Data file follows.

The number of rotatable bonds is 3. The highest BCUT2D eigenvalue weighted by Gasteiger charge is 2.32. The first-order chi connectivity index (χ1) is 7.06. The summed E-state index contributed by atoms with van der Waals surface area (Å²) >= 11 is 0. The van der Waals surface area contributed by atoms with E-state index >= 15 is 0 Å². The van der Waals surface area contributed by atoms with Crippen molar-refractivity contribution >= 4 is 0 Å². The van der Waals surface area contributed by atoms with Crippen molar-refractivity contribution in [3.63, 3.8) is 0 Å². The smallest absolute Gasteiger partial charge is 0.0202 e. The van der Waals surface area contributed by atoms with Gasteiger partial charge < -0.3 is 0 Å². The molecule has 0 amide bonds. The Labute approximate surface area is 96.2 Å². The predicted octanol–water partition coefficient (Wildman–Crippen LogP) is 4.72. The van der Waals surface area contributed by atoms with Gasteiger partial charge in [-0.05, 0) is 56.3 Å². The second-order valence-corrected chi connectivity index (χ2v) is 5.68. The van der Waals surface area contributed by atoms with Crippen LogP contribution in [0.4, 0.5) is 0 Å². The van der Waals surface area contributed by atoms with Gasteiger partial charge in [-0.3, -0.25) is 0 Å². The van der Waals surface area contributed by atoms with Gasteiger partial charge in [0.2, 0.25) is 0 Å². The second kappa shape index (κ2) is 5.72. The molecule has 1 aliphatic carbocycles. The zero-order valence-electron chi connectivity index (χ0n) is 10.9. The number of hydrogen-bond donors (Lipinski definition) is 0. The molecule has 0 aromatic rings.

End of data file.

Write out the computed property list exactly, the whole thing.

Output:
The number of rotatable bonds is 3. The highest BCUT2D eigenvalue weighted by Gasteiger charge is 2.32. The first-order chi connectivity index (χ1) is 7.06. The summed E-state index contributed by atoms with van der Waals surface area (Å²) >= 11 is 0. The van der Waals surface area contributed by atoms with E-state index >= 15 is 0 Å². The van der Waals surface area contributed by atoms with Crippen molar-refractivity contribution >= 4 is 0 Å². The van der Waals surface area contributed by atoms with Crippen molar-refractivity contribution in [3.63, 3.8) is 0 Å². The smallest absolute Gasteiger partial charge is 0.0202 e. The van der Waals surface area contributed by atoms with Gasteiger partial charge < -0.3 is 0 Å². The molecule has 0 amide bonds. The Labute approximate surface area is 96.2 Å². The predicted octanol–water partition coefficient (Wildman–Crippen LogP) is 4.72. The van der Waals surface area contributed by atoms with Gasteiger partial charge in [-0.05, 0) is 56.3 Å². The second-order valence-corrected chi connectivity index (χ2v) is 5.68. The van der Waals surface area contributed by atoms with Crippen LogP contribution in [0.4, 0.5) is 0 Å². The van der Waals surface area contributed by atoms with Gasteiger partial charge in [-0.3, -0.25) is 0 Å². The van der Waals surface area contributed by atoms with Gasteiger partial charge in [0.2, 0.25) is 0 Å². The second kappa shape index (κ2) is 5.72. The molecule has 1 aliphatic carbocycles. The zero-order valence-electron chi connectivity index (χ0n) is 10.9. The number of hydrogen-bond donors (Lipinski definition) is 0. The molecule has 0 aromatic rings.